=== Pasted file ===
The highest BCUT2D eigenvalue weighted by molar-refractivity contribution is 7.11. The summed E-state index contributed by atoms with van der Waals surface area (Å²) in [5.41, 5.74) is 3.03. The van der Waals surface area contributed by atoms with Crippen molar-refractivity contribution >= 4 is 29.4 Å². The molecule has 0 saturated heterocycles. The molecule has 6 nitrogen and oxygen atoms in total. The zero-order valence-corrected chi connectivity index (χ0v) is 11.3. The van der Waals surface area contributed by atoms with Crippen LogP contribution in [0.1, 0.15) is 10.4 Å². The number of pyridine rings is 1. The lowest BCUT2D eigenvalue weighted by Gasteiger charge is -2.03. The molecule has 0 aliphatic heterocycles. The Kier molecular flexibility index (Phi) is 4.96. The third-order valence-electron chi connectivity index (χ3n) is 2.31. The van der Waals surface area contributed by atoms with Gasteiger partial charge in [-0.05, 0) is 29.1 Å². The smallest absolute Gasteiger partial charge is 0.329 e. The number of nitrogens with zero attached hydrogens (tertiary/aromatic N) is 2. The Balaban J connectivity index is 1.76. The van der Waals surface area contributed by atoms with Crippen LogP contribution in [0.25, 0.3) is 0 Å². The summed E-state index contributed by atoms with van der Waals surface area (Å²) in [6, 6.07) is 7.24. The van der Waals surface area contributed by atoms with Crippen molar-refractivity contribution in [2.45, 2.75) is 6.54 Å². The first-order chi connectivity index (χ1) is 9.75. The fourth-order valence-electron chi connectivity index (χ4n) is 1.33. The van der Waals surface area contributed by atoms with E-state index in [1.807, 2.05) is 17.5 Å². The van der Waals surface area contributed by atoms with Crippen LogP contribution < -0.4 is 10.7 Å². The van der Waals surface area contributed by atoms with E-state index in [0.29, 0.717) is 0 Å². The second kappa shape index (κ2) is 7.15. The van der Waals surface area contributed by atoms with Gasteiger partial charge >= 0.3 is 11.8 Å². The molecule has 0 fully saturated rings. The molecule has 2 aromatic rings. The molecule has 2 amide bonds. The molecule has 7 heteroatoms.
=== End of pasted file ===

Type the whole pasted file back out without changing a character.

The highest BCUT2D eigenvalue weighted by molar-refractivity contribution is 7.11. The summed E-state index contributed by atoms with van der Waals surface area (Å²) in [5.41, 5.74) is 3.03. The van der Waals surface area contributed by atoms with Crippen molar-refractivity contribution >= 4 is 29.4 Å². The molecule has 0 saturated heterocycles. The molecule has 6 nitrogen and oxygen atoms in total. The zero-order valence-corrected chi connectivity index (χ0v) is 11.3. The van der Waals surface area contributed by atoms with Crippen LogP contribution in [0.1, 0.15) is 10.4 Å². The number of pyridine rings is 1. The lowest BCUT2D eigenvalue weighted by Gasteiger charge is -2.03. The molecule has 0 aliphatic heterocycles. The Kier molecular flexibility index (Phi) is 4.96. The third-order valence-electron chi connectivity index (χ3n) is 2.31. The van der Waals surface area contributed by atoms with Gasteiger partial charge in [-0.05, 0) is 29.1 Å². The smallest absolute Gasteiger partial charge is 0.329 e. The number of nitrogens with zero attached hydrogens (tertiary/aromatic N) is 2. The Balaban J connectivity index is 1.76. The van der Waals surface area contributed by atoms with Crippen LogP contribution in [0.25, 0.3) is 0 Å². The summed E-state index contributed by atoms with van der Waals surface area (Å²) in [6, 6.07) is 7.24. The van der Waals surface area contributed by atoms with Crippen molar-refractivity contribution in [2.45, 2.75) is 6.54 Å². The first-order chi connectivity index (χ1) is 9.75. The fourth-order valence-electron chi connectivity index (χ4n) is 1.33. The van der Waals surface area contributed by atoms with E-state index in [1.807, 2.05) is 17.5 Å². The van der Waals surface area contributed by atoms with Crippen LogP contribution < -0.4 is 10.7 Å². The van der Waals surface area contributed by atoms with E-state index in [0.29, 0.717) is 0 Å². The second kappa shape index (κ2) is 7.15. The van der Waals surface area contributed by atoms with Gasteiger partial charge >= 0.3 is 11.8 Å². The molecule has 0 fully saturated rings. The molecule has 2 aromatic rings. The molecule has 2 amide bonds. The molecule has 7 heteroatoms.